Pope Francis says he can relate directly to COVID-19 sufferers given his own near-fatal brush with death from a respiratory disease decades ago.
Francis was hospitalised in his native Argentina in August 1957, when he came down with a lung infection. He was in his second year of seminary, aged 20.
“For months, I did not know who I was if I was going to live or die. Not even doctors knew whether I would make it,” the 83-year-old recalls in a forthcoming book.
“One day I asked my mother, hugging her, to tell me if I was going to die […] I know from experience how coronavirus patients attached to a ventilator are feeling while fighting to breathe,” he adds.
The quotes are from “Let Us Dream: The Path to a Better Future,” a book Pope Francis co-wrote with his English biographer, Austen Ivereigh, due to come out on December 1.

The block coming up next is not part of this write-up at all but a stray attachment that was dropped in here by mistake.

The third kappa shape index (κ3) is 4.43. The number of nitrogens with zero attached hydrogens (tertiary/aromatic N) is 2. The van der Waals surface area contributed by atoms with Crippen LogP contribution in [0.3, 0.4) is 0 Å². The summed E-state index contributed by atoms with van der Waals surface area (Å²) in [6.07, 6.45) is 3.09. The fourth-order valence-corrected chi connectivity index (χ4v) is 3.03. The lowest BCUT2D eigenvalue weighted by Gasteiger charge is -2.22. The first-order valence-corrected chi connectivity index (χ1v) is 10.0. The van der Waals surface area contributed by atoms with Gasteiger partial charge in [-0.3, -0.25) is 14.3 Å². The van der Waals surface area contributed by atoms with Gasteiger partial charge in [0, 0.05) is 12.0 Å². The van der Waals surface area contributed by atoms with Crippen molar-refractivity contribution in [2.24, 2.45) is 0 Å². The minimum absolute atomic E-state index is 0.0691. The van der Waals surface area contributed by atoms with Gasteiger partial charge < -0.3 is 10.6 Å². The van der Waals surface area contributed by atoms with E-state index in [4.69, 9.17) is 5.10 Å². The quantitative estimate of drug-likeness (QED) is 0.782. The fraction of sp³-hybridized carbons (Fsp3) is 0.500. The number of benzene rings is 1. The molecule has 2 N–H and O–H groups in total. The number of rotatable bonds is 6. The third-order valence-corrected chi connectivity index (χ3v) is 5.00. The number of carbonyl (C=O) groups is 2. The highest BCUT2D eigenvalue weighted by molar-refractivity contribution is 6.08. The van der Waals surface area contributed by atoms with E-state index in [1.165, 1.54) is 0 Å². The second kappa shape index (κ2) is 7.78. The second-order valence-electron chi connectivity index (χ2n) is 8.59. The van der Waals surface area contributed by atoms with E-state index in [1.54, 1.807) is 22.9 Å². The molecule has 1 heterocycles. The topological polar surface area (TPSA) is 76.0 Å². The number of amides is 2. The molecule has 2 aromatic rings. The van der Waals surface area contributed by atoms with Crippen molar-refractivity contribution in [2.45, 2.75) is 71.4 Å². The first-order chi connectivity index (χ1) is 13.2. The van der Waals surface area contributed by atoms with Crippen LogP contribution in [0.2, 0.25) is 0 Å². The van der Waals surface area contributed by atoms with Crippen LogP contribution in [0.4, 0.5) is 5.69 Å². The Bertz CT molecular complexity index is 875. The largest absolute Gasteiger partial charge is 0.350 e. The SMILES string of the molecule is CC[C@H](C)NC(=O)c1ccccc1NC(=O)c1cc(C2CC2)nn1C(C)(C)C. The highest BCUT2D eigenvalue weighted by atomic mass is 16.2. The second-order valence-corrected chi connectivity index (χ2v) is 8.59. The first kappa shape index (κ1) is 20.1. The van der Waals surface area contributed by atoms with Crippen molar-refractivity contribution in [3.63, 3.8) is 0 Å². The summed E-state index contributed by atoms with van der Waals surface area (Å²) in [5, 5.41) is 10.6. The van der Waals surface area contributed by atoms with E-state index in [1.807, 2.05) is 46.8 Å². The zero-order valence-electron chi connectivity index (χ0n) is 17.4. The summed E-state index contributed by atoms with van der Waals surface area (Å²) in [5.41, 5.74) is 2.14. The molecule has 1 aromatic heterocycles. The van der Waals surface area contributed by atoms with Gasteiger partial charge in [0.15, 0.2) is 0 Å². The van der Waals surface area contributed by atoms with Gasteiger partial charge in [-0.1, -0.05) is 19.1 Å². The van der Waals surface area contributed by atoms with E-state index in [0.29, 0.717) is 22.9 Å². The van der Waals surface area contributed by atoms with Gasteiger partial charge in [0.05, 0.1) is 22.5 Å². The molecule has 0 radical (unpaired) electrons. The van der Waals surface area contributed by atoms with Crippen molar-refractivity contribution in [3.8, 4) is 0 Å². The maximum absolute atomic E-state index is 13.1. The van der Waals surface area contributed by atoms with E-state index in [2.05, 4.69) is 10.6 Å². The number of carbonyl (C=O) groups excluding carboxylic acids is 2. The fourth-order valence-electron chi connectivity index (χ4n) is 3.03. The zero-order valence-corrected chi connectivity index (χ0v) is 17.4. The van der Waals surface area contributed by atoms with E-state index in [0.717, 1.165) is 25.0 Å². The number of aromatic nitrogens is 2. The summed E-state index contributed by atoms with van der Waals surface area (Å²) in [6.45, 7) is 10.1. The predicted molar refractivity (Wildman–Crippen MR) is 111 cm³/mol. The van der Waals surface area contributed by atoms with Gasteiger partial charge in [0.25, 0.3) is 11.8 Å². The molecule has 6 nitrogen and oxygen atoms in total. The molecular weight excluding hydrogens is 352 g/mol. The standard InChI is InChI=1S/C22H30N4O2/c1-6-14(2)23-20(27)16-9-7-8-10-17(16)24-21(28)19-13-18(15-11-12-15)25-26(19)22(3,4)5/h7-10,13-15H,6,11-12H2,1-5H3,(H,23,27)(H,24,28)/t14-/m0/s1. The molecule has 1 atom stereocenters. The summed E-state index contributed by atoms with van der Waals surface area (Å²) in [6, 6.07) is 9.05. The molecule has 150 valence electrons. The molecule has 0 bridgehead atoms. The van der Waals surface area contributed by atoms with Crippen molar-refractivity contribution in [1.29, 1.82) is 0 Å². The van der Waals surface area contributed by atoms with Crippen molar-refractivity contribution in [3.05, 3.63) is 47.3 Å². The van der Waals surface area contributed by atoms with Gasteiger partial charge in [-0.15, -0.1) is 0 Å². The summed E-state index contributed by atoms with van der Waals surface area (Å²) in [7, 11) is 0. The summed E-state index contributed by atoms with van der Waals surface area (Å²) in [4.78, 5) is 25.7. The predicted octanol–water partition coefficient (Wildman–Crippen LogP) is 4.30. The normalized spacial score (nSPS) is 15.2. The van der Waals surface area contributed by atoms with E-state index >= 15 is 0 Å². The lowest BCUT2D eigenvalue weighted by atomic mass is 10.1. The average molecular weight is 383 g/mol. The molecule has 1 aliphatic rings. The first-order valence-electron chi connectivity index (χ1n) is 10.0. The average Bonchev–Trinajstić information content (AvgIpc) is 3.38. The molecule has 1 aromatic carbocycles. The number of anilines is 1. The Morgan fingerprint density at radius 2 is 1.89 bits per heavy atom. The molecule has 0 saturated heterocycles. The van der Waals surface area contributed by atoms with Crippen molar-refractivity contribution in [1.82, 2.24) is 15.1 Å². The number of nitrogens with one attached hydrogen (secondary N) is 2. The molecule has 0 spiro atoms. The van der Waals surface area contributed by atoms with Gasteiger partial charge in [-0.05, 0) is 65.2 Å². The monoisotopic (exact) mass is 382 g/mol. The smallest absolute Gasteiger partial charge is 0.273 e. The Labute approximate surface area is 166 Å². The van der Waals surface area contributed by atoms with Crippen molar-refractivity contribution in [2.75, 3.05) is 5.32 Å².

An excerpt was published Monday by La Repubblica, an Italian newspaper, and it was picked up by Vatican News, the Vatican’s official news site.
In the book, Pope Francis recalled two other so-called “COVID situations” in which he felt isolated and lonely, like a patient under quarantine.
One was his 1986 months-long stay in a Jesuit Theology School in Frankfurt, Germany, to learn German and do research for a doctorate. “I felt like a fish out of water,” he writes.
Argentina won the football World Cup during that period, and the Pope says that having no-one to celebrate that victory with made him feel even more homesick.